The Vega Asteroid Belt Hints at Hidden Planets

U. ARIZONA (United States) — Bright star Vega has an asteroid belt, much like our sun, a discovery that hints at the possibility of orbiting planets.

The discovery of an asteroid belt around Vega, the second-brightest star in the northern night sky, makes it more similar to its twin, a star called Fomalhaut, than previously known.

Both stars are now known to have hot inner asteroid belts and comet-filled outer belts, similar in architecture to the asteroid and Kuiper belts of our own solar system.

“Finding an asteroid belt similar to our solar system and other bright stars nearby is exciting,” says Kate Su, an astronomer at the University of Arizona’s Steward Observatory and lead author of a article on findings accepted for publication in the Astrophysical Journal.


The Spitzer and Herschel telescopes detected infrared light emitted by hot and cold dust in discrete regions around Vega and Fomalhaut, revealing the existence of the debris disks. Both belts of our solar system contain “planetsimals” – leftover “crumbs” that did not become planets.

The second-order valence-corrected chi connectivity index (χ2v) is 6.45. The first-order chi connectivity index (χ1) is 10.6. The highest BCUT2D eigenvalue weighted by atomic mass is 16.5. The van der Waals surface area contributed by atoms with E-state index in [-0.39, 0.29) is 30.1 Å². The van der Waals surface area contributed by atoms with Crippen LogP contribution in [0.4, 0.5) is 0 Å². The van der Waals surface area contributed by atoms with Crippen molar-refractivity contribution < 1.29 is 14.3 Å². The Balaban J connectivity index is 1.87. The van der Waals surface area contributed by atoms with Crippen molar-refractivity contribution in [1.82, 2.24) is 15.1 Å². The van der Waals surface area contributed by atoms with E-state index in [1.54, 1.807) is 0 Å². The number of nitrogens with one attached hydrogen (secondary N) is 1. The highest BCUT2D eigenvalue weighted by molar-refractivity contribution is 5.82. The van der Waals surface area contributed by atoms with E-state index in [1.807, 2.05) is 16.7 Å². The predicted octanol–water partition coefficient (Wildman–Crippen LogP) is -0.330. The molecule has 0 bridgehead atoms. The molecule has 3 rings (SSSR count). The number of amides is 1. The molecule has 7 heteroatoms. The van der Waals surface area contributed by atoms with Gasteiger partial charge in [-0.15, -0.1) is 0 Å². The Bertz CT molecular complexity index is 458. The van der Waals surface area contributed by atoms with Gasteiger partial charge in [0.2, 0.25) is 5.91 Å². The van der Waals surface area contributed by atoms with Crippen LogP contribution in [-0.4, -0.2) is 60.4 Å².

“The wide gap between the two debris belts strongly suggests that multiple planets orbit these stars even though we can’t see them,” Su says. “We know this because in systems without planets, debris is evenly distributed.”

Planets create voids in debris disks through a process called “sculpting,” Su says.

“Planets scatter objects under their gravitational influence. Over time, you will no longer see dust or planetesimals in the region where they reside.

Hot and cold belts

The debris structure around Vega and Fomalhaut is divided into an inner “warm” belt and an outer “cold” belt with a large gap separating them. The temperature of the “hot” belt has been measured at minus 190 degrees Fahrenheit, while the outer belt is minus 370 degrees, much colder than any place on Earth.

In our solar system, the inner asteroid belt between Mars and Jupiter is held together by the gravity of terrestrial planets and giant planets. The giant planets exclusively carve the outer Kuiper belt.